It was reported that Jordan Chandler claimed that Michael was circumcised.

Michael's autopsy report reveals that he had not been circumcised and his foreskin appeared naturally intact and showed no signs of having been restored from a circumcision.

Taraborrelli also wrote that Michael correctly noted patchy colored skin on his buttocks, short pubic hair and testicles marked pink & brown.

On February 10, 1993, Michael revealed to "Oprah" that he had a skin disorder that destroyed skin pigmentation & left blotches on his skin and that make-up was used to even out his skin.

The live interview was watched by 90 million viewers and after it aired, expert information on vitiligo was widely shared in the media.

According to private investigator Anthony Pellicano (who questioned Jordan in July of 1993 after hearing Evan's taped phone call), Jordan denied that he ever saw Michael's body, but said that he did lift his shirt once to show him the blotches on his skin.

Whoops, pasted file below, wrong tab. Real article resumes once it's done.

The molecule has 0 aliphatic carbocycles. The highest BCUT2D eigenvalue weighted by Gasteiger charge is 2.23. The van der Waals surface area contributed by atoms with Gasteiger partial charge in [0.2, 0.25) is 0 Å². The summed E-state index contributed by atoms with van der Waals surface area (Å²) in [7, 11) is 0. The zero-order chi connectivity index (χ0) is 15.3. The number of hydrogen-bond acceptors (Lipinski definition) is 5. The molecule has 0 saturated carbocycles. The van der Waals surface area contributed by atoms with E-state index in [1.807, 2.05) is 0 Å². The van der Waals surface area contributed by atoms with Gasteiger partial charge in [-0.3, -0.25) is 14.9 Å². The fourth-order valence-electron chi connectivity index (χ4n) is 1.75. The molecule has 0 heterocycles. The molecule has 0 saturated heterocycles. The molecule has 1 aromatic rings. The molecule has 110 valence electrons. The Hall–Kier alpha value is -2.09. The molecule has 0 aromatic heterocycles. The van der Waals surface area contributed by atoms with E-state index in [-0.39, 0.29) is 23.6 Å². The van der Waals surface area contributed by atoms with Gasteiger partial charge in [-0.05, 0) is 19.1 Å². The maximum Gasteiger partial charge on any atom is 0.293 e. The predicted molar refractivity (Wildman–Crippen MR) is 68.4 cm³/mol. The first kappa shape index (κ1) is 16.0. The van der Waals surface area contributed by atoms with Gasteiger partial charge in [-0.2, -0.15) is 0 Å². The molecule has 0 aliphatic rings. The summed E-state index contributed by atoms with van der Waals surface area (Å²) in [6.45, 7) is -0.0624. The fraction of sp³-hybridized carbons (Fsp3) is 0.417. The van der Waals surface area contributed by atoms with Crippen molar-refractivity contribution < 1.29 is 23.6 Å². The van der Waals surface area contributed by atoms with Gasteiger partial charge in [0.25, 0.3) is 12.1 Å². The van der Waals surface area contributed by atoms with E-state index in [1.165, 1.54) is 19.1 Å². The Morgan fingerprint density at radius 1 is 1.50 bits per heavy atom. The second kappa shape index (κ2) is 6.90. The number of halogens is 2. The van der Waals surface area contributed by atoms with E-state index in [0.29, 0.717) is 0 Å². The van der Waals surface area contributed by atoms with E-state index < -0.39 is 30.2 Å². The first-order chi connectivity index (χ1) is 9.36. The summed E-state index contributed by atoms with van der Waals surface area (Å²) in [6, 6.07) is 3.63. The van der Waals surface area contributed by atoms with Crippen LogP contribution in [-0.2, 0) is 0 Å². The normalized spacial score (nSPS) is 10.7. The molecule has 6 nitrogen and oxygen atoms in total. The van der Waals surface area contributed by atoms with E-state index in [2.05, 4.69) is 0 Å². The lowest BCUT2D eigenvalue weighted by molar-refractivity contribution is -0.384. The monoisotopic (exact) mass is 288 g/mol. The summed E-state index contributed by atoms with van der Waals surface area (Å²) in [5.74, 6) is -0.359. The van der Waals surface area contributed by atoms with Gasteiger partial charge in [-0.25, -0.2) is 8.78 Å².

Michael's Response to the Allegations

On December 22, 1993, Michael responded to the allegations and everything that had occurred for the first time via satellite from his ranch, stating:

"As you may already know, after my tour ended I remained out of the country undergoing treatment for a dependency on pain medication...There have been many disgusting statements made recently concerning allegations of improper conduct on my part. These statements about me are totally false...I will say I am particularly upset by the handling of the mass—matter by the incredible, terrible mass media. At every opportunity, the media has dissected and manipulated these allegations to reach their own conclusions. I ask all of you to wait and hear the truth before you label or condemn me. Don't treat me like a criminal, because I am innocent. I have been forced to submit to a dehumanizing and humiliating examination...It was the most humiliating ordeal of my life...But if this is what I have to endure to prove my innocence, my complete innocence, so be it."